By George F. Indest III, J.D., M.P.A., LL.M., Board Certified by The Florida Bar in Health Law
In representing nurses and other licensed health professionals, we constantly discuss positive drug screenings, usually from employer-ordered drug testing, with our clients. These clients include nurses, pharmacists, dental professionals, mental health counselors, therapists, etc. Often these individuals need to remember that if they apply for a job with a new employer or are working for a large corporation or the government, they are subject to employer-ordered drug screenings. Most problems arise when the professional has applied to a hospital or a placement agency for work in a hospital and they must submit to a pre-employment drug test.
The client often contends that the result is a false positive and that some other substance must be responsible for it.
A positive result for any drug for which you do not have a valid prescription from a physician, including marijuana, will cause you to be eliminated from consideration for a new job or terminated from a current position and a complaint against your professional license, which could cause you to lose it. We are routinely called on to defend such situations.
Series of Blogs to Discuss Substances that Can Mimic Prohibited Drugs on Drug Tests.
In the years I have been doing this, I have encountered many cases in which other substances have caused a positive result for a prohibited substance on a drug screening test.
In this series of blogs, I intend to discuss some of the substances scientifically shown to cause false positives on employer-ordered drug screening tests. This is the first in the series.
Over-the-Counter Medications Mimicking Amphetamines on Drug Tests.
Following is a discussion of substances that can cause a false positive for amphetamines on a urinalysis drug test. This material comes from an article in Case Reports in Psychiatry published in 2013. (Ref. 1)
Many prescription pharmaceuticals and over-the-counter (OTC) medications have been previously reported in the literature to cause a false-positive result for amphetamines on urine drug screens. Many OTC medications have been reported in scientific literature to produce false positives for amphetamines on urine drug screenings, chiefly antihistamines.
The OTC medications that have been documented to and are well known as causing false positives for amphetamines on drug tests include nasal decongestants, Vicks inhaler, MDMA (3,4-Methylenedioxy methamphetamine; commonly known as ecstacy, molly, mandy or X), and pseudoephedrine. (Refs. 1-5) Some of these are prohibited medications that cannot be prescribed and are only available as “street drugs” such as MDMA.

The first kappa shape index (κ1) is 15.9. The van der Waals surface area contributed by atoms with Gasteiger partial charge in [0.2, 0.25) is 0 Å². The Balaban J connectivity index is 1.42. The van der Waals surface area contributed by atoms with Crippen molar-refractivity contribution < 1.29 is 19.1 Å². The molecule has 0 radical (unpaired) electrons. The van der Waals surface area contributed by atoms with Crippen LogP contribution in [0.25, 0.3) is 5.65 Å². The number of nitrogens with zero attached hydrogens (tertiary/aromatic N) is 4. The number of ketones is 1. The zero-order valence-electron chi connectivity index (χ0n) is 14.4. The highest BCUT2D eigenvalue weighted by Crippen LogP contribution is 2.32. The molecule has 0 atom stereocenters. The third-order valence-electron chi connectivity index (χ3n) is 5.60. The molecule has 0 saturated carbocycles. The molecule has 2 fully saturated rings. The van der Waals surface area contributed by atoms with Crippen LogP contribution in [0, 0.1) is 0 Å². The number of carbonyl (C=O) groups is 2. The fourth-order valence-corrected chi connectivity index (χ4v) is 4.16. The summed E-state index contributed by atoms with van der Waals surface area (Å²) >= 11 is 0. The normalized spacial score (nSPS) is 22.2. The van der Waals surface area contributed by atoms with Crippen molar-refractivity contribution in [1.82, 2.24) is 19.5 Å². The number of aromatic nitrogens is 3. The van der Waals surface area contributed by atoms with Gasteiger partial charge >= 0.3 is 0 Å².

Prescription Medications Documented as Mimicking Amphetamines.
Prescription medications known to have mimicked amphetamines on testing include antipsychotics and antidepressants. (Refs. 1 & 2)
The prescription medications known to cause false-positive amphetamine urine drug screen include fluoxetine, selegiline, ranitidine, trazodone, nefazodone, brompheniramine, phenylpropanolamine, chlorpromazine, promethazine, ephedrine, methamphetamine, and labetalol. (Refs. 2-5) However, the fact that the individual taking the drug test might have a prescription for one of these might cause the employer to disqualify the employee or potential employee from consideration for the job.
Bupropion (an atypical antidepressant that inhibits norepinephrine and dopamine re-uptake), is a drug used to treat depression and smoking cessation, but may also be used off-label to treat ADHD. It has also been documented as causing false positive results for amphetamines on drug screenings. (Ref. 6)
The drug atomoxetine has metabolites that are similar to those of amphetamines (phenylpropan-1-amine verses phenyl-propan-2-amine). This could also result in a false positive on a urine drug screen. (Ref. 1)
Other Discussions in Future Blogs.
In future blogs, I intend to discuss false positive claims associated with use of ibuprofen, amoxicillin, coca leaf tea, poppy seeds and other common substances and medications. Stay tuned.
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1. Fenderson JL, Stratton AN, Domingo JS, Matthews GO, Tan CD. Amphetamine positive urine toxicology screen secondary to atomoxetine. Case Rep Psychiatry. 2013;2013:381261. doi: 10.1155/2013/381261. Epub 2013 Jan 30. PMID: 23424703; PMCID: PMC3570929.
(Accessed on May 20, 2023.)
2. Brahm NC, Yeager LL, Fox MD, Farmer KC, Palmer TA. Commonly prescribed medications and potential false-positive urine drug screens. Am J Health Syst Pharm. 2010 Aug 15;67(16):1344-50. doi: 10.2146/ajhp090477. PMID: 20689123.
3. Vincent EC, Zebelman A, Goodwin C, Stephens MM. Clinical inquiries. What common substances can cause false positives on urine screens for drugs of abuse? J Fam Pract. 2006 Oct;55(10):893-4, 897. PMID: 17014756.
4. Rapuri SB, Ramaswamy S, Madaan V, Rasimas JJ, Krahn LE. ‘Weed’ out false-positive urine drug screens. Current Psychiatry. 2006;5(8):107–110. [Google Scholar]
5. Moeller KE, Lee KC, Kissack JC. Urine drug screening: practical guide for clinicians. Mayo Clin Proc. 2008 Jan;83(1):66-76. doi: 10.4065/83.1.66. Erratum in: Mayo Clin Proc. 2008 Jul;83(7):851. PMID: 18174009.
6. Reidy L, Walls HC, Steele BW. Crossreactivity of bupropion metabolite with enzyme-linked immunosorbent assays designed to detect amphetamine in urine. Ther Drug Monit. 2011 Jun;33(3):366-8. doi: 10.1097/FTD.0b013e3182126d08. PMID: 21436763.
About the Author: George F. Indest III, J.D., M.P.A., LL.M., is Board Certified by The Florida Bar in Health Law. He is the President and Managing Partner of The Health Law Firm, which has a national practice. Its main office is in the Orlando, Florida, area. www.TheHealthLawFirm.com The Health Law Firm, 1101 Douglas Ave. Suite 1000, Altamonte Springs, FL 32714, Phone: (407) 331-6620 Toll-Free: (888) 331-6620.
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